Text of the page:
As the Board of Trustees prepares to make its pilgrimage to Silicon Valley, we think that its members and the Bowdoin community should consider the implication of this trip. As President Rose noted in an interview with the Orient, the culture of Silicon Valley has given rise to both good and bad.
Bowdoin’s Office of Residential Life (ResLife) should be commended for considering and acting upon student suggestions for changes to the housing policy aimed at revitalizing the on-campus social scene. However, without recognizing the limitations and potential pitfalls of turning Ladd House into a senior-only living space, this latest change is not likely to significantly alter the role of upperclassmen in the campus social scene.
This past week, Bowdoin students had the opportunity to hear from two of Bowdoin’s most prominent alumni, U.S. Senator George Mitchell ’54 H’83 and Black Lives Matter activist DeRay Mckesson ’07. Both men expressed their grave concern for the current state and direction of American politics and society.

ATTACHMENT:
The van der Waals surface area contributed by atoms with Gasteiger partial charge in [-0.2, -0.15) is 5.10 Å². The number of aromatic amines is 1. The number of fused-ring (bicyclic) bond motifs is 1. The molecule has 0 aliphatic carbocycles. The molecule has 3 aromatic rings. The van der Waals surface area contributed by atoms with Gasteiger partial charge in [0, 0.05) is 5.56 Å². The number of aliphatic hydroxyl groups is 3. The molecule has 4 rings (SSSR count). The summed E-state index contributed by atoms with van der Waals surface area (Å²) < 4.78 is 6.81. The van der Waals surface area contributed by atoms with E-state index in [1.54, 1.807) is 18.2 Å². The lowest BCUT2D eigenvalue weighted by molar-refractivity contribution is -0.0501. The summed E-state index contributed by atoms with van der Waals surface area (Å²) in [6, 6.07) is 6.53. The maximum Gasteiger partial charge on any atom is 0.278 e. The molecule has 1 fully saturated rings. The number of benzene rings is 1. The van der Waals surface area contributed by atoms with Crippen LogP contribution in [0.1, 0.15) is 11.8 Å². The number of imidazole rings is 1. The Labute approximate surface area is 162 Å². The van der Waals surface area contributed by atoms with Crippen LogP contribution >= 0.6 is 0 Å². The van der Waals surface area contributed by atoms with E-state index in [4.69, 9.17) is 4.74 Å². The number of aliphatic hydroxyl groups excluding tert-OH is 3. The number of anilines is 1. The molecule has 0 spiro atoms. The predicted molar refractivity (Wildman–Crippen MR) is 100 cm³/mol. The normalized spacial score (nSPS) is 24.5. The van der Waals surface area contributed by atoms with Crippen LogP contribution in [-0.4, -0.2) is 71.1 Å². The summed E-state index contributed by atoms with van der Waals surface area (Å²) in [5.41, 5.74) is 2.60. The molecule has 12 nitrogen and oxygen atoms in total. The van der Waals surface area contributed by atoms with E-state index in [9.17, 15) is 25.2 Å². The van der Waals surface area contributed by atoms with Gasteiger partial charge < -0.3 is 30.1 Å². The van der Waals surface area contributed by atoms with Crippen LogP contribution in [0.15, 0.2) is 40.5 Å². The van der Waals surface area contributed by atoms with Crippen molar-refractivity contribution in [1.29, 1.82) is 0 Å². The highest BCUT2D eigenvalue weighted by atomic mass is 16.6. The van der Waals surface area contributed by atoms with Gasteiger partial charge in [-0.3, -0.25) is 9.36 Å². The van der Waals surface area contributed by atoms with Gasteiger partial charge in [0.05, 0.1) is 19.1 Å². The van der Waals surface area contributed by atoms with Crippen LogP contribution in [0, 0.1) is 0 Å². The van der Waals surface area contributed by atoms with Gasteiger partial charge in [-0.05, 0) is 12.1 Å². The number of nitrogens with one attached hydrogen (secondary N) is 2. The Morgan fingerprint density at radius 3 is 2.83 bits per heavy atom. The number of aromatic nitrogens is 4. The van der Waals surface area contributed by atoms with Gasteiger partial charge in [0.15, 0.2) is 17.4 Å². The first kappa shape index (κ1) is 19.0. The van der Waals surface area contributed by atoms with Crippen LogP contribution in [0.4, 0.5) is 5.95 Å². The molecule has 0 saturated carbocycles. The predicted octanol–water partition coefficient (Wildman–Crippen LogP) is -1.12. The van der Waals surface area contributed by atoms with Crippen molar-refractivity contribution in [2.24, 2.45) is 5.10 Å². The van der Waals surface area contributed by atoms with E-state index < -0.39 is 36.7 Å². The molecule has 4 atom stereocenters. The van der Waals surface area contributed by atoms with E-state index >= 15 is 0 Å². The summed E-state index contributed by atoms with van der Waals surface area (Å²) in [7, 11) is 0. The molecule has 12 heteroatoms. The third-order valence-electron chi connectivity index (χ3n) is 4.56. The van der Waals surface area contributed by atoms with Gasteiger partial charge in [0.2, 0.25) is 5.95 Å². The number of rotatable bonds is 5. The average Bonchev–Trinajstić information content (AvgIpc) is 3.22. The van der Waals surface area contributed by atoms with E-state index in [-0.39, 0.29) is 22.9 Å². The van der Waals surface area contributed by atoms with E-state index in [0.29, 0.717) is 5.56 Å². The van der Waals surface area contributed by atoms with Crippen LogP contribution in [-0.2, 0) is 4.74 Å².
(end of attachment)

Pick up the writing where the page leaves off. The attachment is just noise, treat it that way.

The recent programming surrounding No Hate November has brought questions of class-consciousness and income inequality at Bowdoin into the campus spotlight. Class markers—in the clothes we wear, in our choice of weekend activities and in our classrooms—are constant symbols and reminders of the economic disparities that exist within our small campus.
The results of Tuesday’s national, state and local elections have brought hope to those Americans who, this time last year, were distraught with the state of the nation’s politics. The contrast is stark to the aftermath of Donald Trump’s election to the presidency, when many on Bowdoin’s campus came together in opposition to the new president, fueled by a sense of anger, frustration and acute injustice.